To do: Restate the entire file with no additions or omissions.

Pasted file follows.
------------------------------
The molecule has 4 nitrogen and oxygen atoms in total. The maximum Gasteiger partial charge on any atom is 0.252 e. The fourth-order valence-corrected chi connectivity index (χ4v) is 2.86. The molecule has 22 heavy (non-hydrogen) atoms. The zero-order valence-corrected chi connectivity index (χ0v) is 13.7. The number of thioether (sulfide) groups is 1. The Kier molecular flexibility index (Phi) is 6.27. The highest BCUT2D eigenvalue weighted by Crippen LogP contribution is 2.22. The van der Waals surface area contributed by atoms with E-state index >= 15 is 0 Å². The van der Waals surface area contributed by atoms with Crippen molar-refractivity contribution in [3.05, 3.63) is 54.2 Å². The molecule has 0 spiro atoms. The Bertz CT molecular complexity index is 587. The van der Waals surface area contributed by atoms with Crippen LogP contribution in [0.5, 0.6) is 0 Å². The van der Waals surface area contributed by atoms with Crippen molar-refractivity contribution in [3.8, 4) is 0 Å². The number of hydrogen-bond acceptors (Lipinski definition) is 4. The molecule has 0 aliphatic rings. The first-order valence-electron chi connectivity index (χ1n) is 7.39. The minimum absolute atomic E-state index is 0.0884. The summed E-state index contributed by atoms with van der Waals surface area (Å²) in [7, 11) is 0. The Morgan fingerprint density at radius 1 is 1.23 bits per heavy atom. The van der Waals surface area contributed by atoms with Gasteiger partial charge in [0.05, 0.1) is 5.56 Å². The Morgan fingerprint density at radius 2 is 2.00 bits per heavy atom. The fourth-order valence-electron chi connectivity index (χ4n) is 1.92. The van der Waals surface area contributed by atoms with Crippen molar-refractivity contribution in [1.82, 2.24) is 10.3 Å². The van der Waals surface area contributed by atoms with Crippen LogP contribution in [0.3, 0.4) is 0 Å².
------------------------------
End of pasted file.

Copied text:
The molecule has 4 nitrogen and oxygen atoms in total. The maximum Gasteiger partial charge on any atom is 0.252 e. The fourth-order valence-corrected chi connectivity index (χ4v) is 2.86. The molecule has 22 heavy (non-hydrogen) atoms. The zero-order valence-corrected chi connectivity index (χ0v) is 13.7. The number of thioether (sulfide) groups is 1. The Kier molecular flexibility index (Phi) is 6.27. The highest BCUT2D eigenvalue weighted by Crippen LogP contribution is 2.22. The van der Waals surface area contributed by atoms with E-state index >= 15 is 0 Å². The van der Waals surface area contributed by atoms with Crippen molar-refractivity contribution in [3.05, 3.63) is 54.2 Å². The molecule has 0 spiro atoms. The Bertz CT molecular complexity index is 587. The van der Waals surface area contributed by atoms with Crippen LogP contribution in [0.5, 0.6) is 0 Å². The van der Waals surface area contributed by atoms with Crippen molar-refractivity contribution in [3.8, 4) is 0 Å². The number of hydrogen-bond acceptors (Lipinski definition) is 4. The molecule has 0 aliphatic rings. The first-order valence-electron chi connectivity index (χ1n) is 7.39. The minimum absolute atomic E-state index is 0.0884. The summed E-state index contributed by atoms with van der Waals surface area (Å²) in [7, 11) is 0. The Morgan fingerprint density at radius 1 is 1.23 bits per heavy atom. The van der Waals surface area contributed by atoms with Gasteiger partial charge in [0.05, 0.1) is 5.56 Å². The Morgan fingerprint density at radius 2 is 2.00 bits per heavy atom. The fourth-order valence-electron chi connectivity index (χ4n) is 1.92. The van der Waals surface area contributed by atoms with Crippen molar-refractivity contribution in [1.82, 2.24) is 10.3 Å². The van der Waals surface area contributed by atoms with Crippen LogP contribution in [0.3, 0.4) is 0 Å².